As a result of this bill, a single city councillor would be representing 120,000 residents in a riding — up from around 70,000–95,000 residents currently. Ford said that by doing this, he will be “saving taxpayer dollars.”

“By invoking the notwithstanding clause, he should expect the people to respond and that the people of Toronto are not going to take their rights being ignored very simply,” said Kate Schneider, a second-year Political Science student who showed up to protest the bill. “They’re not going to just let him override their rights.”

Most protesters were escorted out of the public gallery, and none remained after the first reading. Two protesters were arrested by security, one announcing that she was a “77-and-a-half-year-old woman.”

Members of the opposition criticized the arrest, calling it an attack against democracy.

ANN MARIE ELPA/THE VARSITY

Andrea Horwath, Leader of the Ontario New Democratic Party (NDP), was especially critical of the premier’s motives, calling his move a vendetta against Toronto City Council and the people of Toronto.

“All this time to get back at, to get revenge on NDP city councillors that he didn’t like — that’s not what a Premier is supposed to do. And then to use this heavy hand, to use the notwithstanding clause to attack people’s charter-protected rights?” said Horwath later in a media scrum. “It’s a black eye on our province. It’s a shame that our premier is such a petty, vindictive human being, whose focus is on himself and his own quest to ‘show those folks in Toronto that he’s the boss of them.’”

Horwath also questioned Ford on why there was no mention of such an initiative in his 2018 provincial election campaign, claiming that he is “tramping over people’s right to override the initiative that he did not have the guts to run on.” She, like many other members of the opposition, were ejected from the chamber for disrupting the reading of the bill by banging on desks, coughing, and yelling words such as “democracy.”

Speaker of the House, Progressive Conservative (PC) MPP, Ted Arnott, Ford, and members of Ford’s cabinet left the chamber abruptly at around 10:50 am, reconvening roughly 20 minutes later.

When asked about the events that took place in the galleries, Ontario Attorney General Caroline Mulroney said, “I am fully supportive of our government’s decision to appeal the decision of the Superior Court, which we believe was wrongly decided, and so, we’re appealing that case. And because time is of the essence — there’s an election in the City of Toronto in a few short weeks — we have decided to use a tool that is a available, a legal tool that is available to the legislature.”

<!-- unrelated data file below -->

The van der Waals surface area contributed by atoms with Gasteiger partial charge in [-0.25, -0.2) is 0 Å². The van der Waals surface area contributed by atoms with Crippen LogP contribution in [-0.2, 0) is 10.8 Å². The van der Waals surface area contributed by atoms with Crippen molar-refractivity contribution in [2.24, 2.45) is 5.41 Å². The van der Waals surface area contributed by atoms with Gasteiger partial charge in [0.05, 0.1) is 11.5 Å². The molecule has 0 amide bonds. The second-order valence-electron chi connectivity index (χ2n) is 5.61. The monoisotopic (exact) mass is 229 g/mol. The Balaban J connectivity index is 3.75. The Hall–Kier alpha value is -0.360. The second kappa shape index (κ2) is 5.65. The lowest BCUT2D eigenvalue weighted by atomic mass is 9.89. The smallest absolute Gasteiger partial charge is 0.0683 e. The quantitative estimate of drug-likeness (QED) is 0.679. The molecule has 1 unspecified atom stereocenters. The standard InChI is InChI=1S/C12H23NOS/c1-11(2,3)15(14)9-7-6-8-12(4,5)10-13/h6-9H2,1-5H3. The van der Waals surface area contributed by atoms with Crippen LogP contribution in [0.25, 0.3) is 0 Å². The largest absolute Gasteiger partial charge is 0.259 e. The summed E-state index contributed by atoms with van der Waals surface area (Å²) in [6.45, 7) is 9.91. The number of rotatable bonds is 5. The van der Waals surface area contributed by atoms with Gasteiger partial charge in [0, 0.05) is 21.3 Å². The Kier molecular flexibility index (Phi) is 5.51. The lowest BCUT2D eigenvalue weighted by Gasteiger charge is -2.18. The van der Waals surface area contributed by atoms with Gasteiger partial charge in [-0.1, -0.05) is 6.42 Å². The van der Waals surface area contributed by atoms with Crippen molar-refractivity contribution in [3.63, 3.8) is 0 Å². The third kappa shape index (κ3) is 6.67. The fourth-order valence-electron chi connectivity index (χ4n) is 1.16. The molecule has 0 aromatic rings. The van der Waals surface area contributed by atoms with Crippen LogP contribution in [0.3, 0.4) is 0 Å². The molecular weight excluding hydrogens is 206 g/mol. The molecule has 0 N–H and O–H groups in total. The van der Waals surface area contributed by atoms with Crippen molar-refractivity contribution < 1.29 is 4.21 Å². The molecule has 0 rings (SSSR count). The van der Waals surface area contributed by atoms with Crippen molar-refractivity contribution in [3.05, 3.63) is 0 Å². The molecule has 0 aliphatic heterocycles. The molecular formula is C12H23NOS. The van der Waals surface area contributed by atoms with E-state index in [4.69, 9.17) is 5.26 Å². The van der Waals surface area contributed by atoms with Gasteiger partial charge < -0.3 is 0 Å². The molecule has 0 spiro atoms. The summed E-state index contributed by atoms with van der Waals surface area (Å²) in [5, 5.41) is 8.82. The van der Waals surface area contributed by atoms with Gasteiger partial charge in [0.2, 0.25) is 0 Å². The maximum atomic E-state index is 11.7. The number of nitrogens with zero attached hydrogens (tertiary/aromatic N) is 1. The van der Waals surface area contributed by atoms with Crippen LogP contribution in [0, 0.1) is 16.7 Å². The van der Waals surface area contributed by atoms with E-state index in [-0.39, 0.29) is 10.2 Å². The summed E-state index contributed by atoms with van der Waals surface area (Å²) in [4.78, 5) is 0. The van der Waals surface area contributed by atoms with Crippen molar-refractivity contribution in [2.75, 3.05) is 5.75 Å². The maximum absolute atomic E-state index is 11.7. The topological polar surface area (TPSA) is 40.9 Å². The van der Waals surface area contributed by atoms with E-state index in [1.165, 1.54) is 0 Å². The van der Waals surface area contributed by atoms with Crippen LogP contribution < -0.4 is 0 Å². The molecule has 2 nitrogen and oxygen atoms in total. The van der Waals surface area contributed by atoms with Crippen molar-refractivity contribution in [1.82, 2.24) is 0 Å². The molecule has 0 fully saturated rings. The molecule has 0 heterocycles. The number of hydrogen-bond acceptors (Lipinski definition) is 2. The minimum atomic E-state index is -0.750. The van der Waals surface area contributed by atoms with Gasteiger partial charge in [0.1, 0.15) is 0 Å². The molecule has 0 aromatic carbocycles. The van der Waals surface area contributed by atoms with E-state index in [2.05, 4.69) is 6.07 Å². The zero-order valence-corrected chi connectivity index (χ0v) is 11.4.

“We are using that tool to ensure that… the people of Toronto have rules they need and the clarity that they need for this election.”

Her father, former Prime Minister Brian Mulroney, was a staunch advocate against the notwithstanding clause. When asked what she would say to her father, she replied, “With respect to my father, his views on the notwithstanding clause have been well documented. He is open to the opportunity to speak to those, and he was opposed to the notwithstanding clause when it was introduced — but he recognizes and said yesterday that it is a legal tool available for democratically-elected legislatures to use.”

Steve Clark, PC MPP for Leeds—Grenville, commented on the decision to invoke the notwithstanding clause, saying that “we came here with the mandate to reduce the cost and size of the government.” Clark said that constitutional experts have indicated that the government is “well within” its rights to invoke the clause.

When asked if six hours was enough time for a thoughtful, measured response to the judge’s decision, Clark responded, “Time is of the essence. We’ve got, on October 22, a municipal election. We need to be able to have some certainty around those 25 ridings and that’s why we’re reintroducing the bill.”